Why do some hospitals achieve better care of severely malnourished children than others? Five-year follow-up of rural hospitals in Eastern Cape, South Africa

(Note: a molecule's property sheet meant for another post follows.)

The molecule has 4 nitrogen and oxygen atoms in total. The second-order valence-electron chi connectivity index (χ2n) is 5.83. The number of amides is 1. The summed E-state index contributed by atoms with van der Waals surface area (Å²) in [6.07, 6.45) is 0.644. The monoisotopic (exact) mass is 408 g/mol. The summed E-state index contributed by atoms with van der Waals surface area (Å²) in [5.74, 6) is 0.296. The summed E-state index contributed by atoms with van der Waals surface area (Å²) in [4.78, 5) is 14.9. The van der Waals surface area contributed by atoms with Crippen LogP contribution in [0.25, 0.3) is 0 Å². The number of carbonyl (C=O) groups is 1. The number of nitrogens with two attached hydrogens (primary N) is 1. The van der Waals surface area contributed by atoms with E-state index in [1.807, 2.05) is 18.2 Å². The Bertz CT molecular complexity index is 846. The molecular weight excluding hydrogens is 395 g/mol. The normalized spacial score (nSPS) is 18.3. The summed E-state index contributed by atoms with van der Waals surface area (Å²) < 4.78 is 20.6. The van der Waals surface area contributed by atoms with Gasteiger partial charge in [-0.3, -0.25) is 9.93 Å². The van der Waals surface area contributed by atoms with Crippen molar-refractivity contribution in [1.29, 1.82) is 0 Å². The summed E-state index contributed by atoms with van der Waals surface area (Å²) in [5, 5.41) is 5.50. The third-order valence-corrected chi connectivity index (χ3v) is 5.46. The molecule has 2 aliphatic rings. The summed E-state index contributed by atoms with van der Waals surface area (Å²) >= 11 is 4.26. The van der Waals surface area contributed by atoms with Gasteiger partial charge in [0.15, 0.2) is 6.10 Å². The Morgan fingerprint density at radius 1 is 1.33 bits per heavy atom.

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Staff at 11 rural hospitals in an under-resourced region of Eastern Cape Province, South Africa, participated in an intervention to improve the quality of care of severely malnourished children through training and support aimed at implementing the WHO case-management guidelines. Despite similar intervention inputs, some hospitals reduced their case-fatality rates by at least half, whereas others did not. The aim of this study was to investigate reasons for this disparity. Two successful and two poorly performing hospitals were purposively selected based on their case-fatality rates, which were <10% in the successful hospitals and >30% in those performing poorly. Comparative data were collected during June to October 2004 through structured observations of ward procedures, compilation of hospital data on case-loads and resources, and staff interviews and discussions related to attitudes, teamwork, training, supervision, managerial support and leadership. The four study hospitals had broadly similar resources, infrastructure and child:nurse ratios, and all had made changes to their clinical and dietary management following training. Case-management was broadly in line with WHO guidelines but the study revealed clear differences in institutional culture which influenced quality of care. Staff in the successful hospitals were more attentive and assiduous than staff in the poorly performing hospitals, especially in relation to rehydration procedures, feeding and the recording of vital signs. There was a strong emphasis on in-service training and induction of incoming staff in the successful hospitals and better supervision of junior staff and carers. Nurses had more positive attitudes towards malnourished children and their carers, and were less judgmental. Underlying factors were differences in leadership, teamwork, and managerial supervision and support. We conclude that unless there are supportive structures at managerial level, the potential benefits of efficacious interventions and related training programmes to improve health worker performance can be thwarted.